There is a line early in the story "Sanjeev and the Robotwallah": "For all his robot-wisdom, Sanjeev did not know." It refers specifically to questions put to a boy who becomes obsessed with the lore of robots, the go-to answer man in his village, the one who will know the past and what is coming down the line. But in a broader sense, it is about every person in every story in Ian McDonald's impressive new collection, Cyberabad Days. It is about the distortions that come from learning a great deal about only one part of a subject, ignoring—
These stories are set in the same universe McDonald created in his superb 2007 novel, River Of Gods—
The first story in the collection is emblematic of McDonald's interests. "Sanjeev and the Robotwallah" is set during one of the massive wars ripping India back into separate principalities. Sanjeev himself is a child when the story opens. When the war brushes by his village he sees the fantastic robots for the first time and falls in love with them, with their shapes and capacities, their carapaces and statistics. In another era, boys like him would have become similarly enamored of cars. These robots—
His family moves to the major city (and capitol of the new state) and begins trying to make a living. Sanjeev manages to become the houseboy for the local contingent of robotwallahs, teenage warriors who inhabit the mighty machines through the direct interface programs and go out to fight the war. These boys, strung out on the drugs that enable their reflexes to keep up with the capabilities of the machines, adopt Sanjeev, more a pet than a compatriot. Except for one of them, who seems to sense a kindred spirit in Sanjeev, and who even lets Sanjeev try out his robot.
Perhaps because Sanjeev's love affair with the robots is a thing of childhood, perhaps because he did not come of age fighting in the war, perhaps, finally, because Sanjeev is capable of differentiating between himself and the object of his obsession, he finds himself able to make finer distinctions (or perhaps just harder ones) when the war ends. The robotwallahs, whose approval he once lived for, are trapped in the cycles of war and death and the almost ghostly possession of the robots, to the point where the question is what is possessing who. When the war ends, they lose who they are, and drift off, trying to fit themselves into the new reality. But for Sanjeev, moving on is never a question, especially not when confronted with the farthest edge of a pointless obsession.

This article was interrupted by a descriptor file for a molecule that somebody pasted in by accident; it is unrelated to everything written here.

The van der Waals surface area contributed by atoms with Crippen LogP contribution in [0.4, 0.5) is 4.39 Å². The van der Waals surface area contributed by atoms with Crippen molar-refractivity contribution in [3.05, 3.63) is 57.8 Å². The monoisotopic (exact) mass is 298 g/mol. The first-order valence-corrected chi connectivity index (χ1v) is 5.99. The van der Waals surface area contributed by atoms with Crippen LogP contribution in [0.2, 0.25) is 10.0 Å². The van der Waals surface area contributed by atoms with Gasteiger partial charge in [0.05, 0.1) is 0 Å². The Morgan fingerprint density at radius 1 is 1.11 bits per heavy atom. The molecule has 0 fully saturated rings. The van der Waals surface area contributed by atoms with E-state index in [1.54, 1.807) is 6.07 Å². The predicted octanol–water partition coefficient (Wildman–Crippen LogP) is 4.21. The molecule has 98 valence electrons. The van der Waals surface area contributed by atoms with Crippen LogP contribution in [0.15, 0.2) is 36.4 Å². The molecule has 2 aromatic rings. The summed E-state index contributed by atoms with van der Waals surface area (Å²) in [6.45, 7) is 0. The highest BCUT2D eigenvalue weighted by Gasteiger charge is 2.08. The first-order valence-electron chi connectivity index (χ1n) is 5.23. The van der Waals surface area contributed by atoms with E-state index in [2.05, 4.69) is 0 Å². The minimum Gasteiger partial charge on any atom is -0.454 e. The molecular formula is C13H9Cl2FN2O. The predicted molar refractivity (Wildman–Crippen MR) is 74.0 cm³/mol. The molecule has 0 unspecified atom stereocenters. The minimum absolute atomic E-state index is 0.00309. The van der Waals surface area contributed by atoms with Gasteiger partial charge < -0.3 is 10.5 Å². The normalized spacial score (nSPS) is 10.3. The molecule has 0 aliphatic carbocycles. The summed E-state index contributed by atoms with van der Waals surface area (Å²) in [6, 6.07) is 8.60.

McDonald's ability with language is a match for his imagination, and he brings something to science fiction so often absent that it is understandably assumed the form cannot support it: lyricism.
"I look back now from age and loss and see those babbling days with Sarasvati as the Age of Gold, our Satya Yuga of innocence and truth. We stumbled together towards the sunlight and found joy in every fall and bump and grin. Our world was bright and full of surprises, delights in discovery for Sarasvati, pleasure in her evident delight for me. Then school forced us apart. What a terrible, unnecessary thing school is. I feel in it the enduring envy of parents for idle childhood." (From "Vishnu at the Cat Circus")
He develops rhythms as the prose hurries along, and out of the play of syntax and synonym a kind of natural voice emerges that carries us into this time and place, making us feel intimate with these people, which is especially effective when the essence of tragedy envelopes the reader. As the stories proceed, it is impossible to ignore the substance of McDonald's vision of India.
Most of these stories are told about youth. Children, adolescents, young adults. There are stories of love affairs ("The Djinn's Wife") and unexpected friendships ("An Eligible Boy"), loss of innocence ("Kyle Meets The River") and the reattainment of grace ("The Little Goddess"). Through all of them, McDonald keeps the India of the future ever-present, with its artificial intelligence industry and its soap operas and its vanishing monsoons and its all-too-familiar politics couched in the strangeness of a different culture, a culture saturated by an ancient and complex history. McDonald takes us through cycles—
He takes us to dizzying heights, and then grounds us back in the here-and-now of the very, terribly human:
"You never think your life is special. Your life is just your life, your world is just your world, even lived in a Rajput palace defended by machine monkeys against an implacable rival family." (From "The Dust Assassin")
Choosing the young to carry these stories was savvy. There is an ancient weariness in the world of these tales, but it ought never be forgotten that for each generation all these old things are new. The possibilities of tomorrow come from the variations discovered by fresh perspective and there is nothing fresher than innocence and youth. Even while such unhindered delight crumbles under the weight of acquired wisdom, the brightness of possibilities take root. We need that brightness. Ian McDonald seems to have plenty to share.